UNKNOWN: (Whispering) He’s kicking right there.

GRAHAM: (Whispering) What just happened there, Norm?

NORMAN: (Whispering) My heart’s about jumped through my chest.

NORMAN: (Whispering) Ooo, it’s been a long time.

NORMAN: (Whispering) We cut a bunch of cedars. We’ve made bedding areas. We’re sitting in a transition spot in-between food, cover – first day.

GRAHAM: (Whispering) First day.

NORMAN: (Whispering) First hour and a half. We’ve only seen – it’s been a slow morning – we’ve seen about 50, 52. (Chuckling)

GRAHAM: (Quietly) Oh geez, covered up, 360.

NORMAN: (Quietly) Oh it’s been great. It’s been great.

GRAHAM: (Quietly) Covered up, 360.

NORMAN: Golly. I can't wait to see the (Inaudible). Pretty nice. Just a fantastic morning with fantastic friends, but, uh, Nikon did its job. The new Deer Season XP is just phenomenal. Laid him down. There was no track on this deer, so basically, just walk over and pick him up. A great day.

GRANT: Doc and Norman have their bucks, but what about Graham?

GRANT: With all the activity Norman had seen, Graham decides to go back to the blind they call Capitol Hill.

GRAHAM: (Whispering) We’re back out for a evening hunt. We’re sitting in the same Redneck that we were this morning. We saw a lot of deer activity, so it’d be crazy to go anywhere else.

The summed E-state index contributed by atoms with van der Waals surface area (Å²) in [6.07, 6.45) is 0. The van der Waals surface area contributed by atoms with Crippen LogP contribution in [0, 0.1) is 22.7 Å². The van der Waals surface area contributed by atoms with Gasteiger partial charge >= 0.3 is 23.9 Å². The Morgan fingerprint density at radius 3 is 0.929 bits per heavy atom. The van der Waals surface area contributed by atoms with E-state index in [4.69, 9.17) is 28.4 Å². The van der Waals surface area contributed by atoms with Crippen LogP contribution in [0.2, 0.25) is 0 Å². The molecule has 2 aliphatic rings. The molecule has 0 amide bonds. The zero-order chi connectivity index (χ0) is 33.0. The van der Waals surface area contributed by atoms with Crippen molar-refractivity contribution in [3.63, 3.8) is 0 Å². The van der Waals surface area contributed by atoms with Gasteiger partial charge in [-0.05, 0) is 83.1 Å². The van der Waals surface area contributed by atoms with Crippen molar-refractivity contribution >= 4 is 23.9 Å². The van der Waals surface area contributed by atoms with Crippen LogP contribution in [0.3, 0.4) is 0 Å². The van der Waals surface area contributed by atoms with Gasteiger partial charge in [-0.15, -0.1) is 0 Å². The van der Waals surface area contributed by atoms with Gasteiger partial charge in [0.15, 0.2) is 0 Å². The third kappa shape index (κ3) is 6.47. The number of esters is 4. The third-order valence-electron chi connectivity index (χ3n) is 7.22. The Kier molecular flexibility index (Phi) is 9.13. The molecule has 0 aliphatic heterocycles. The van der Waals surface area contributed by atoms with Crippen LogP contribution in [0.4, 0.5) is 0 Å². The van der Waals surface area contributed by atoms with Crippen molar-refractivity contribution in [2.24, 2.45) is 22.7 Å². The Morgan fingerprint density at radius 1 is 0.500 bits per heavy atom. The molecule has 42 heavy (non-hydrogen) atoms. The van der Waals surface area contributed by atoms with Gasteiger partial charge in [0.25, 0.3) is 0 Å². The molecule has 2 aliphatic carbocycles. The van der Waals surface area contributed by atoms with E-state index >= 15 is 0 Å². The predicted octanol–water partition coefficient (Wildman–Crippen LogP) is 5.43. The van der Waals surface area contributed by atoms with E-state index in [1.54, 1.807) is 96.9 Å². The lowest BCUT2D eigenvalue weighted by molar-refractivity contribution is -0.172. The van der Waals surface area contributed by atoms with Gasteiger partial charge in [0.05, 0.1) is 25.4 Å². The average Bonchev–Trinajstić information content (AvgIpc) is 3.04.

GRAHAM: (Whispering) 50 degrees. The temperatures are gonna be dropping this evening. It’s gonna get down to freezing tonight, so, uh, deer should be up moving on their feet again. It should be a great night.

GRANT: Deer were in view all morning and the excitement was building.

UNKNOWN: (Whispering) Oh it’s a buck.

UNKNOWN: (Whispering) It is. (Inaudible)

GRANT: Eventually, they heard a loud grunt just below the blind.

GRANT: Seconds later, a large buck steps out. This might be Double Barrel at just 50 yards.

NORMAN: (Whispering) I’m on him. Watch it.

GRAHAM: (Whispering) Oh.

NORMAN: (Whispering) Where’d he go?

GRAHAM: (Whispering) I think he’s down.

GRAHAM: (Whispering) I saw where he went. I think he’s down.

GRAHAM: (Whispering) My heart is about ready to come out of this – out of my chest. We just heard a grunt right down here. What’s that? 50 yards?

NORMAN: (Whispering) Yeah.

GRAHAM: (Whispering) Made the shot with bow just about.

NORMAN: (Whispering) Yeah.

GRAHAM: (Whispering) Doe popped out at 50 yards. I’m glad it was at 50 yards, because I was shaking so bad.

NORMAN: (Whispering) Nice job, brother.

GRAHAM: (Whispering) Whew. Dude, thanks.

NORMAN: (Whispering) You’re welcome, buddy.

GRAHAM: Oh my gosh. Dude, this is Double.